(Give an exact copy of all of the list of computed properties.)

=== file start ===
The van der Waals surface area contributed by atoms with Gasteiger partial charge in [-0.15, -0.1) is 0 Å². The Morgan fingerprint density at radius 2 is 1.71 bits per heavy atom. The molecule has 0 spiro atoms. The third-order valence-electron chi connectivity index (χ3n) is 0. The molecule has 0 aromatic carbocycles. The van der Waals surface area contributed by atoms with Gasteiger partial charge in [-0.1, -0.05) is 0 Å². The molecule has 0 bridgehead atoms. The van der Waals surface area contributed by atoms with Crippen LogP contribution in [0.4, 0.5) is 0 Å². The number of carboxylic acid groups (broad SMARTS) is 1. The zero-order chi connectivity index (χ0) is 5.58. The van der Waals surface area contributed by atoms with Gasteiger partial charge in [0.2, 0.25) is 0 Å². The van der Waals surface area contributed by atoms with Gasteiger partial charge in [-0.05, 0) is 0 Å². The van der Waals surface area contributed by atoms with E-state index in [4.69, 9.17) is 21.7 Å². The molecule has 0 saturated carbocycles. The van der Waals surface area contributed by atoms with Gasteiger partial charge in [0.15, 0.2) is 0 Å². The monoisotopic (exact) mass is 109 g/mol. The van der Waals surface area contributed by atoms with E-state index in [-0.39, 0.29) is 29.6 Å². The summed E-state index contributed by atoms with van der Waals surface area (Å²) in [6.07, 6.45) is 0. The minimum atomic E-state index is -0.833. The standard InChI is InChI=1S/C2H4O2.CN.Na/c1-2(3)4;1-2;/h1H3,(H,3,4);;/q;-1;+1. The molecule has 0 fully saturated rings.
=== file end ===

The van der Waals surface area contributed by atoms with Gasteiger partial charge in [-0.15, -0.1) is 0 Å². The Morgan fingerprint density at radius 2 is 1.71 bits per heavy atom. The molecule has 0 spiro atoms. The third-order valence-electron chi connectivity index (χ3n) is 0. The molecule has 0 aromatic carbocycles. The van der Waals surface area contributed by atoms with Gasteiger partial charge in [-0.1, -0.05) is 0 Å². The molecule has 0 bridgehead atoms. The van der Waals surface area contributed by atoms with Crippen LogP contribution in [0.4, 0.5) is 0 Å². The number of carboxylic acid groups (broad SMARTS) is 1. The zero-order chi connectivity index (χ0) is 5.58. The van der Waals surface area contributed by atoms with Gasteiger partial charge in [0.2, 0.25) is 0 Å². The van der Waals surface area contributed by atoms with Gasteiger partial charge in [-0.05, 0) is 0 Å². The van der Waals surface area contributed by atoms with E-state index in [4.69, 9.17) is 21.7 Å². The molecule has 0 saturated carbocycles. The van der Waals surface area contributed by atoms with Gasteiger partial charge in [0.15, 0.2) is 0 Å². The monoisotopic (exact) mass is 109 g/mol. The van der Waals surface area contributed by atoms with E-state index in [-0.39, 0.29) is 29.6 Å². The summed E-state index contributed by atoms with van der Waals surface area (Å²) in [6.07, 6.45) is 0. The minimum atomic E-state index is -0.833. The standard InChI is InChI=1S/C2H4O2.CN.Na/c1-2(3)4;1-2;/h1H3,(H,3,4);;/q;-1;+1. The molecule has 0 fully saturated rings.